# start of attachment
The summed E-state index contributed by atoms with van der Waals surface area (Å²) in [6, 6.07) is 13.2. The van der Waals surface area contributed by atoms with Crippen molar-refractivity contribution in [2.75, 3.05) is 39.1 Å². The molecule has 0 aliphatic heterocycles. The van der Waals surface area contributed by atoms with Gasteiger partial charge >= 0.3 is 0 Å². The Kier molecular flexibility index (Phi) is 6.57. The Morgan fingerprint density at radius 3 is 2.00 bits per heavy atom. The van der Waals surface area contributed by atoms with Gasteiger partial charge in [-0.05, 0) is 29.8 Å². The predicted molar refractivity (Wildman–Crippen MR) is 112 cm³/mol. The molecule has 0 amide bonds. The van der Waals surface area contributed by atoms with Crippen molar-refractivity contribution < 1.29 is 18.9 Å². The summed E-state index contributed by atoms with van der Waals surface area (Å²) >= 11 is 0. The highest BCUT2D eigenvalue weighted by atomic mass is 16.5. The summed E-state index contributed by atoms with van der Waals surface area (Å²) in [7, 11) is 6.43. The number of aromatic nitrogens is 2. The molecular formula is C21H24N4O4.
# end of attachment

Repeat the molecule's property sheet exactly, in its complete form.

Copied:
The summed E-state index contributed by atoms with van der Waals surface area (Å²) in [6, 6.07) is 13.2. The van der Waals surface area contributed by atoms with Crippen molar-refractivity contribution in [2.75, 3.05) is 39.1 Å². The molecule has 0 aliphatic heterocycles. The van der Waals surface area contributed by atoms with Gasteiger partial charge >= 0.3 is 0 Å². The Kier molecular flexibility index (Phi) is 6.57. The Morgan fingerprint density at radius 3 is 2.00 bits per heavy atom. The van der Waals surface area contributed by atoms with Gasteiger partial charge in [-0.05, 0) is 29.8 Å². The predicted molar refractivity (Wildman–Crippen MR) is 112 cm³/mol. The molecule has 0 amide bonds. The van der Waals surface area contributed by atoms with Crippen molar-refractivity contribution < 1.29 is 18.9 Å². The summed E-state index contributed by atoms with van der Waals surface area (Å²) >= 11 is 0. The highest BCUT2D eigenvalue weighted by atomic mass is 16.5. The summed E-state index contributed by atoms with van der Waals surface area (Å²) in [7, 11) is 6.43. The number of aromatic nitrogens is 2. The molecular formula is C21H24N4O4.